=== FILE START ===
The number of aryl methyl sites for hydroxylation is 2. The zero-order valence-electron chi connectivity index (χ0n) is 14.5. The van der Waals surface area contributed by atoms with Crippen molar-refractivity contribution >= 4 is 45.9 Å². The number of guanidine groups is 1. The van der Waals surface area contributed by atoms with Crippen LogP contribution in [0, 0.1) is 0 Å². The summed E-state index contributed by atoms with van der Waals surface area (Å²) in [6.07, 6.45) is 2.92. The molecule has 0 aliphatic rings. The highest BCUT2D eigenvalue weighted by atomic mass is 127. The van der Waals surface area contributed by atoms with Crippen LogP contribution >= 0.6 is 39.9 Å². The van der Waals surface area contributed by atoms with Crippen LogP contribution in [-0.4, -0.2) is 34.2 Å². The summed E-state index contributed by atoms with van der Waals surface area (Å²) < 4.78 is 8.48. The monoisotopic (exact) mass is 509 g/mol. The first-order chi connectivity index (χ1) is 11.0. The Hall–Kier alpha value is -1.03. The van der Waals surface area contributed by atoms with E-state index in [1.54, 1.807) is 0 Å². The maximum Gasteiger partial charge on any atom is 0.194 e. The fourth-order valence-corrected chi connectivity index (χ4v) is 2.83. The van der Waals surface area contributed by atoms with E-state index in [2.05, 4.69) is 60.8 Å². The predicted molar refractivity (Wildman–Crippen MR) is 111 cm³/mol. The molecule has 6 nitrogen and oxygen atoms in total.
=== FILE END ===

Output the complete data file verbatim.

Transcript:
The number of aryl methyl sites for hydroxylation is 2. The zero-order valence-electron chi connectivity index (χ0n) is 14.5. The van der Waals surface area contributed by atoms with Crippen molar-refractivity contribution >= 4 is 45.9 Å². The number of guanidine groups is 1. The van der Waals surface area contributed by atoms with Crippen LogP contribution in [0, 0.1) is 0 Å². The summed E-state index contributed by atoms with van der Waals surface area (Å²) in [6.07, 6.45) is 2.92. The molecule has 0 aliphatic rings. The highest BCUT2D eigenvalue weighted by atomic mass is 127. The van der Waals surface area contributed by atoms with Crippen LogP contribution >= 0.6 is 39.9 Å². The van der Waals surface area contributed by atoms with Crippen LogP contribution in [-0.4, -0.2) is 34.2 Å². The summed E-state index contributed by atoms with van der Waals surface area (Å²) < 4.78 is 8.48. The monoisotopic (exact) mass is 509 g/mol. The first-order chi connectivity index (χ1) is 11.0. The Hall–Kier alpha value is -1.03. The van der Waals surface area contributed by atoms with E-state index in [1.54, 1.807) is 0 Å². The maximum Gasteiger partial charge on any atom is 0.194 e. The fourth-order valence-corrected chi connectivity index (χ4v) is 2.83. The van der Waals surface area contributed by atoms with E-state index in [2.05, 4.69) is 60.8 Å². The predicted molar refractivity (Wildman–Crippen MR) is 111 cm³/mol. The molecule has 6 nitrogen and oxygen atoms in total.